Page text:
So, how does all of this relate to cannabis vaporization? Well, that depends on whether you’re vaporizing flower, extracts/dabs, or cartridges. For the purposes of this article, I’ll address dried herb vaporization. The same physical principles apply to other cases, but the mechanics are quite different.
Vaporizing dried cannabis flower, or other herbs, is more similar to the wet towel analogy than to the pot of boiling water. All of the small plant cellulose fibers form an effective wicking matrix for the essential oils and cannabinoids to travel along. When hot air or hot chamber walls come into contact with the trichomes, those melt and a mixture of different plant oils and lipids spread along the fibers, increasing the exposed surface area of the fluid — whereupon they readily evaporate. Except at a very small scale, there just isn’t a volume of liquid for significant boiling to occur.
Thus, rapid evaporation is a more accurate and useful way to think about dried herb vaporization than boiling. However, that is not true for a vape cart or a dab.
A complex bouquet of terps
To complicate matters a bit, we aren’t talking about vaporizing just one, homogenous compound. There is a complex bouquet of terpenes, cannabinoids, and flavonoids that get vaporized. And, this bouquet changes over time depending on the relative percentages of the terpenes and how much of each has already been volatilized. In this way, it’s quite similar to how the smell of a perfume evolves on your skin. The lighter “top notes” will evaporate more rapidly than the heavier “base notes,” and the smell of the perfume will evolve during the day.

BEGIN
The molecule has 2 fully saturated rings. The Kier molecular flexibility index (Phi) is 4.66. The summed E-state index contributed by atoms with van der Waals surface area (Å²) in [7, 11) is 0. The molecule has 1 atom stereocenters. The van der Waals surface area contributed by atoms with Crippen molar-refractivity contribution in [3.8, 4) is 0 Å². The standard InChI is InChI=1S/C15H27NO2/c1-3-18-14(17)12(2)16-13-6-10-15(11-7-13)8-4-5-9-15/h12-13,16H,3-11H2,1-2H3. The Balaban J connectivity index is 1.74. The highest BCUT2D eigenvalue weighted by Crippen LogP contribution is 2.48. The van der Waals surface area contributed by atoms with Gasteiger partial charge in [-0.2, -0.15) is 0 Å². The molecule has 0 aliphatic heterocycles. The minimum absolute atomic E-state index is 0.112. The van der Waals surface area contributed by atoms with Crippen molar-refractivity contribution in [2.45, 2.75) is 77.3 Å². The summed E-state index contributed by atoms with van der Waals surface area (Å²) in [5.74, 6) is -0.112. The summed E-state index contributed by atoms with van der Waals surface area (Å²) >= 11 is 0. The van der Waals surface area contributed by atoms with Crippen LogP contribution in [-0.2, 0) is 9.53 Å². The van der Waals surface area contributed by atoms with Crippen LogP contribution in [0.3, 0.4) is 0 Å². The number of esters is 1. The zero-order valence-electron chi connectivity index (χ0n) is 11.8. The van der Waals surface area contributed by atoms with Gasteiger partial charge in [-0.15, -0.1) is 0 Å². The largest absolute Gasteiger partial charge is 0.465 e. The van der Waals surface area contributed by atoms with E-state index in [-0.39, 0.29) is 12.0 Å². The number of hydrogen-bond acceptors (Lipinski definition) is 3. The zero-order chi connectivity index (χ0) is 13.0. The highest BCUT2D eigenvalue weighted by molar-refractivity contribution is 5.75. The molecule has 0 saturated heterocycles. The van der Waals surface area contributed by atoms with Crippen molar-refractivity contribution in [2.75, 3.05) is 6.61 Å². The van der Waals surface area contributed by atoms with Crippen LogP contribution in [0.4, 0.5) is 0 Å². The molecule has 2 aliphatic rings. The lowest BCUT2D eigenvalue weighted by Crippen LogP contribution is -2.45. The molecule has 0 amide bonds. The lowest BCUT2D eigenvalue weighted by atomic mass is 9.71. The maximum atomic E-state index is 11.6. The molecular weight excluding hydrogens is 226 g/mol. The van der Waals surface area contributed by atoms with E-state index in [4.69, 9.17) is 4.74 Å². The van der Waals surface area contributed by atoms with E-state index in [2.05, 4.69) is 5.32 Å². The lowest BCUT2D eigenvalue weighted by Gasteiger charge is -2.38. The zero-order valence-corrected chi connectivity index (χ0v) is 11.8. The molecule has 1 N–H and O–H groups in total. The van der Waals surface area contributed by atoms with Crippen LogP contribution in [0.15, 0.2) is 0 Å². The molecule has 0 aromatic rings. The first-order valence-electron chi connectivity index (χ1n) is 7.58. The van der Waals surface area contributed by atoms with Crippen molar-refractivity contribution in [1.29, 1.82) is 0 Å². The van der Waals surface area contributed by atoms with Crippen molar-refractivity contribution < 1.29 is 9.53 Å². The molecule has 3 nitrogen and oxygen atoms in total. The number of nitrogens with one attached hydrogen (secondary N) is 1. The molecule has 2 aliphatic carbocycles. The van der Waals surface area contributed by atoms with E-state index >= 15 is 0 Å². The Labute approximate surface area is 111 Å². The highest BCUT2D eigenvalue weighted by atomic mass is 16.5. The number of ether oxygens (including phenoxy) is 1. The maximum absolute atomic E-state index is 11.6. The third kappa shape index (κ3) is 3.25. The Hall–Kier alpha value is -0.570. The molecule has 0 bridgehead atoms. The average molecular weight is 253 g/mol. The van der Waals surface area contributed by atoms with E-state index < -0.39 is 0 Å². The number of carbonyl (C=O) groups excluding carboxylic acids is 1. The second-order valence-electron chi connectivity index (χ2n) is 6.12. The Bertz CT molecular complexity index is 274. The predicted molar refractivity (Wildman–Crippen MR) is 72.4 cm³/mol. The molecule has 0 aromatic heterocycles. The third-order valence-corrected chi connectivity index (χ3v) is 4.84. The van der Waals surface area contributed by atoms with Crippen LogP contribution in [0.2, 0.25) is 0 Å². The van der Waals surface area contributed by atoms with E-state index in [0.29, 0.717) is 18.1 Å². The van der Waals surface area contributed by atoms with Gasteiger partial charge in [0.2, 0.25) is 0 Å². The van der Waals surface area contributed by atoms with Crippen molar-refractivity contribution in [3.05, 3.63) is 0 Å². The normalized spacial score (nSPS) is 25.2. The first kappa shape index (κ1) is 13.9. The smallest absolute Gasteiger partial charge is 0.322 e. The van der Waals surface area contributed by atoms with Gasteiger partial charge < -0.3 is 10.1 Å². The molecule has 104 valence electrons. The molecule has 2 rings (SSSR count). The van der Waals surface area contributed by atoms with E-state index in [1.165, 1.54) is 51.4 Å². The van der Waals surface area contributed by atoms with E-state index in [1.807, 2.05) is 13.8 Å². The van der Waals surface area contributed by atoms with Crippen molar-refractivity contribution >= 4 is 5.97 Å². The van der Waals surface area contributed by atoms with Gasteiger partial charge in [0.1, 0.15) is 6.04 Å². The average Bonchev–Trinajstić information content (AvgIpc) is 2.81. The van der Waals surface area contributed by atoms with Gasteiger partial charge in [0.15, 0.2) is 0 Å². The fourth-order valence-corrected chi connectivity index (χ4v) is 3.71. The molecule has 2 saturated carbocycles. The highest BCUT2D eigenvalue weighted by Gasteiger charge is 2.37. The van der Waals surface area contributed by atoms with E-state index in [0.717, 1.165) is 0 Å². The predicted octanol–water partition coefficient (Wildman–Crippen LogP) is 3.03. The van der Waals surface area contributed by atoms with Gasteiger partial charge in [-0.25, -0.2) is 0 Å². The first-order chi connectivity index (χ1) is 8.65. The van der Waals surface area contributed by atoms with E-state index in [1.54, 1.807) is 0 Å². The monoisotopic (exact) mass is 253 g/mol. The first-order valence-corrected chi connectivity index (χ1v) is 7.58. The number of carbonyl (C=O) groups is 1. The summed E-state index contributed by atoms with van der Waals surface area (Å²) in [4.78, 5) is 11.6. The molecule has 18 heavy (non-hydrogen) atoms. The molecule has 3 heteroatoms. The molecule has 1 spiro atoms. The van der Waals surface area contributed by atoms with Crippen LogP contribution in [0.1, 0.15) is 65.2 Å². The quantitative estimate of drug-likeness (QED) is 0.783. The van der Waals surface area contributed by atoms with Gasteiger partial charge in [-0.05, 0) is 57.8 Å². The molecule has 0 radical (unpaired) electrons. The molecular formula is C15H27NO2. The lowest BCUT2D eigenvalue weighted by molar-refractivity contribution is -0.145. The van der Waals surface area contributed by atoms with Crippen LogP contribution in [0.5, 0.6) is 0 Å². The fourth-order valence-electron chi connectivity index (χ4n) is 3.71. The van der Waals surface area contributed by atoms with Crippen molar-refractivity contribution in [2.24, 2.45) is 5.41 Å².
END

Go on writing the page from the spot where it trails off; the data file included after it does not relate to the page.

Convection or conduction?
Using a pure convection-based vaporizer is the most effective way of experiencing the subtleties and complexities of a finely cultivated, terpene-rich strain. These devices deliver heated air that passes through the herb and evaporates the desired compounds. Conduction-based vaporizers generally involve hot metal or ceramic “ovens” that can overheat the herb where it touches the walls. This intense, localized heat can alter the delicate compounds and lead to that unappealing, “burnt popcorn” flavor.
Setting your vaporizer at a higher temperature will change the rate of evaporation for each of the compounds in the mixture, but it doesn’t mean that you are going to get more of a particular terpene — at least not in a simplistic way. However, the temperature setting is useful in the sense that you can alter the overall blend of terps and cannabinoids you experience with each of your puffs.
Chasing the taste
So, if you want to savor more of those lighter, delicate notes, set your vaporizer as low as possible. You’ll still get those heavier terpenes, but in a smaller percentage early on. If you desire a denser vapor, you can set it higher to introduce some of those deeper, nuttier terpenes into the vapor. And, higher temperatures also alter the rate at which the flower undergoes decarboxylation…but that is a topic for another day.
About the author. Mark is a Co-Founder and CEO of Prrl Labs where they create artfully designed products for those who want the most from their herbal experiences. He is a former rocket scientist and inventor with a passion for bringing more joy, delight, and wellbeing to people’s lives.